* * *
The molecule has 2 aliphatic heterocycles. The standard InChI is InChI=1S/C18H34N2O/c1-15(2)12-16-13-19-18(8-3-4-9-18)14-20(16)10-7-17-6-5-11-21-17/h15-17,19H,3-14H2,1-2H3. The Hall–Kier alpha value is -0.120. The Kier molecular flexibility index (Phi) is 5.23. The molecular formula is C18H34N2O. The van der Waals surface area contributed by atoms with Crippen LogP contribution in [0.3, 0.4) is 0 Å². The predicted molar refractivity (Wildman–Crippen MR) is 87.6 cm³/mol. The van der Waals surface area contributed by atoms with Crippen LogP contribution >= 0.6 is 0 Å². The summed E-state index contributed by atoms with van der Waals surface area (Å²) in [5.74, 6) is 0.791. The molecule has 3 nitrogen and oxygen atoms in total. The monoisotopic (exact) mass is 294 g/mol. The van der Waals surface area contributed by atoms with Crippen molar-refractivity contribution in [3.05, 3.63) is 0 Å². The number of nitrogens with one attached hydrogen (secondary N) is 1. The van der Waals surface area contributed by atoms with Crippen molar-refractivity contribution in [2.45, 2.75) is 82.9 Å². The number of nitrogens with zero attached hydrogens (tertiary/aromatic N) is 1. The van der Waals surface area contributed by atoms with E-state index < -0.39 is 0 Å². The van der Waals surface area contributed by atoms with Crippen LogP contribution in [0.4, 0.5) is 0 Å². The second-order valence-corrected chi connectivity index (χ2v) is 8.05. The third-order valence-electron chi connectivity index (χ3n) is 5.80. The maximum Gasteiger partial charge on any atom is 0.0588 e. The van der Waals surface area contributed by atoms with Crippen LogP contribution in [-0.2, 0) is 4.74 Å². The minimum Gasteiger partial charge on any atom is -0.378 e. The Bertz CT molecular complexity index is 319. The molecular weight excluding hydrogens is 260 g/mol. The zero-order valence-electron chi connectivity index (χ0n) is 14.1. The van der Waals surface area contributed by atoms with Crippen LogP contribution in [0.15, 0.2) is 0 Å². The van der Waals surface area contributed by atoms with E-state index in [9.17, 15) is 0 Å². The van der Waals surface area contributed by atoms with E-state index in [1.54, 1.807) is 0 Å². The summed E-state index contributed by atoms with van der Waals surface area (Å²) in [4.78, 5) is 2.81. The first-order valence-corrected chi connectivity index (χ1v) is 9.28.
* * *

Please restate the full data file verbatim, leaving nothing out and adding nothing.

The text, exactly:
The molecule has 2 aliphatic heterocycles. The standard InChI is InChI=1S/C18H34N2O/c1-15(2)12-16-13-19-18(8-3-4-9-18)14-20(16)10-7-17-6-5-11-21-17/h15-17,19H,3-14H2,1-2H3. The Hall–Kier alpha value is -0.120. The Kier molecular flexibility index (Phi) is 5.23. The molecular formula is C18H34N2O. The van der Waals surface area contributed by atoms with Crippen LogP contribution in [0.3, 0.4) is 0 Å². The predicted molar refractivity (Wildman–Crippen MR) is 87.6 cm³/mol. The van der Waals surface area contributed by atoms with Crippen LogP contribution >= 0.6 is 0 Å². The summed E-state index contributed by atoms with van der Waals surface area (Å²) in [5.74, 6) is 0.791. The molecule has 3 nitrogen and oxygen atoms in total. The monoisotopic (exact) mass is 294 g/mol. The van der Waals surface area contributed by atoms with Crippen molar-refractivity contribution in [3.05, 3.63) is 0 Å². The number of nitrogens with one attached hydrogen (secondary N) is 1. The van der Waals surface area contributed by atoms with Crippen molar-refractivity contribution in [2.45, 2.75) is 82.9 Å². The number of nitrogens with zero attached hydrogens (tertiary/aromatic N) is 1. The van der Waals surface area contributed by atoms with E-state index < -0.39 is 0 Å². The van der Waals surface area contributed by atoms with Crippen LogP contribution in [0.4, 0.5) is 0 Å². The second-order valence-corrected chi connectivity index (χ2v) is 8.05. The third-order valence-electron chi connectivity index (χ3n) is 5.80. The maximum Gasteiger partial charge on any atom is 0.0588 e. The van der Waals surface area contributed by atoms with Crippen LogP contribution in [-0.2, 0) is 4.74 Å². The minimum Gasteiger partial charge on any atom is -0.378 e. The Bertz CT molecular complexity index is 319. The molecular weight excluding hydrogens is 260 g/mol. The zero-order valence-electron chi connectivity index (χ0n) is 14.1. The van der Waals surface area contributed by atoms with Crippen LogP contribution in [0.15, 0.2) is 0 Å². The van der Waals surface area contributed by atoms with E-state index in [9.17, 15) is 0 Å². The van der Waals surface area contributed by atoms with E-state index in [1.54, 1.807) is 0 Å². The summed E-state index contributed by atoms with van der Waals surface area (Å²) in [4.78, 5) is 2.81. The first-order valence-corrected chi connectivity index (χ1v) is 9.28.